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# Travel Theory: Huge Scale Transportation

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posted on Jan, 19 2010 @ 10:11 AM
Hey guys, this is my second thread on ATS so far and i want to show you this idea i have showed to my friends and see what you lot think of it.

I thought of an idea on how to travel from A to B in seconds or minutes. So i looked at an 'L' shaped object and noticed if you turned an 'L' shaped object by holding the shortest length and spinning it, the pivot moves no distance with little effort but the other long part of it has travelled a bigger distance just by spinning the object at its pivot.

On a large scale, if a very powerfull motor spined the 'L' object on its pivot 180* degree's the entire object would spin with the pivot at the same time! Here's an example...

The blob is the pivot, and at the end of the black line would be pods where people could sit, potentially.

Covering thousands of miles in seconds would be massive G force but obviously you could make the motor operate slower and it would anyway because of the sheer weight of a massive object like that.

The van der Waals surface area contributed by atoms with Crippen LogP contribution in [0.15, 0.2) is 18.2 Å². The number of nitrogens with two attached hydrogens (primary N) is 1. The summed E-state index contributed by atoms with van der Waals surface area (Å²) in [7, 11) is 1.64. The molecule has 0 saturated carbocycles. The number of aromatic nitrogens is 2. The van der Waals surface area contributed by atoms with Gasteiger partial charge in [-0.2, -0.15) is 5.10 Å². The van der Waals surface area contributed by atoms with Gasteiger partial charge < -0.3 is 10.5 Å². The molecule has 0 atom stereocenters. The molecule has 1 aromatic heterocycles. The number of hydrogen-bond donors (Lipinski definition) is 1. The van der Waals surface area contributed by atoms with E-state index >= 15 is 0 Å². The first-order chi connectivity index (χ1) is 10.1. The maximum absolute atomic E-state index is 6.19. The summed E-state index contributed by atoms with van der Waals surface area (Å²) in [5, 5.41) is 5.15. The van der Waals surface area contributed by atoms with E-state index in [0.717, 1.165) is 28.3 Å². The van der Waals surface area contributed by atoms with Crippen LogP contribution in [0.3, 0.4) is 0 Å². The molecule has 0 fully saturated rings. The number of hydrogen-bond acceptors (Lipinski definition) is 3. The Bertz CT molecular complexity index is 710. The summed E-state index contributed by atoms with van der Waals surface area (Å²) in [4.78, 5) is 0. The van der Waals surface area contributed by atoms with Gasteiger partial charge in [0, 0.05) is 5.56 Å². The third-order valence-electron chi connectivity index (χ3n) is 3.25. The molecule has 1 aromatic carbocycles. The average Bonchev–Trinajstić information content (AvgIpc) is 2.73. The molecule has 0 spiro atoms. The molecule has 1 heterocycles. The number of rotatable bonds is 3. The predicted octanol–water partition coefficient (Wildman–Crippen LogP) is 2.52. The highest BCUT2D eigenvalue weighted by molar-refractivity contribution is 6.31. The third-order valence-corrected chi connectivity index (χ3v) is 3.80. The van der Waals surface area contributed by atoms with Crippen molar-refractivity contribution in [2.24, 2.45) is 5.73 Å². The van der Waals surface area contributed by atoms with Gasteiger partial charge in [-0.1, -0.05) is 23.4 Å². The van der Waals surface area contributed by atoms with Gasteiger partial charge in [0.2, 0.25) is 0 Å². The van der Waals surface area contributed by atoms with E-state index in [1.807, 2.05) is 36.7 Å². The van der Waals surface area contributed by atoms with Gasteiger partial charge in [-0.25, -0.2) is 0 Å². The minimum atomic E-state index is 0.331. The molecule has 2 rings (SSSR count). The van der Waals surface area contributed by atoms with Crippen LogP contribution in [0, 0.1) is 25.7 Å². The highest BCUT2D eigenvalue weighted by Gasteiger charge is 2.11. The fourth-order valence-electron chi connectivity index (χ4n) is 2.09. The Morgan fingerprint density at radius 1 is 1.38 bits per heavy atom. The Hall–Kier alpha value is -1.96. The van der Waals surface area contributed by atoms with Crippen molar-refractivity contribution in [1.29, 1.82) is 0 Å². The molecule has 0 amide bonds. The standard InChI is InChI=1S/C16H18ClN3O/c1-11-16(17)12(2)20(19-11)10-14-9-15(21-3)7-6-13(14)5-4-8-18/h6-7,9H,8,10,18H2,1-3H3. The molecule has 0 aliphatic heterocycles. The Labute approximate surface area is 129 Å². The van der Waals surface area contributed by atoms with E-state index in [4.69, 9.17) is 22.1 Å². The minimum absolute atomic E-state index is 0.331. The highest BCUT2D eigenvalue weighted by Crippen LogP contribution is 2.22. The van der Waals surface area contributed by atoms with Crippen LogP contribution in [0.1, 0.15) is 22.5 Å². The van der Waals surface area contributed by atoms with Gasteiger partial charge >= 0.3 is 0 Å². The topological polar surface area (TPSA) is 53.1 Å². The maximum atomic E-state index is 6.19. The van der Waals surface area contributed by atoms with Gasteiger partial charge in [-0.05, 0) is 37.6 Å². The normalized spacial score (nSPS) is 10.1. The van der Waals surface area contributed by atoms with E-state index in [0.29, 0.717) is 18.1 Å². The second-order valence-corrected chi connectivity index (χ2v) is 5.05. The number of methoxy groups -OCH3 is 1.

If you are sketchy on what am on about, try it out on an 'L' shaped object and notice how quickly the long side covers distance as you spin it at its pivot.

[edit on 19-1-2010 by jonnyc55]

posted on Jan, 19 2010 @ 01:04 PM
You're thinking creatively, there's value in that!

Unfortunately, your idea is mostly unworkable. Fortunately, I won't subject you to a refutation of every element of your idea.

Your idea of using a fulcrum does not mitigate the work (and, thereby, energy) requirement, it just alters its components.

The equation for work is FxD, where F is force (measured in newtons) and d is distance (measured in meters). Your technology shortens the distance that the work must be performed, but it also increases the amount of force required by the same factor. Thus, your idea changes how the work is performed, but the energy cost (the only real cost) is unchanged.

Add in the substantial mass of a trans-atlantic fulcrum and you'll require even more energy.

Good try though. If you're interested in engineering you should consider reading a physics book. I don't recommend the more popular books from Stephen Hawking and the like; rather it would be most beneficial for you to learn the basics of physics and see where your interests go.

Keep Thinking,
Shane

posted on Jan, 19 2010 @ 04:33 PM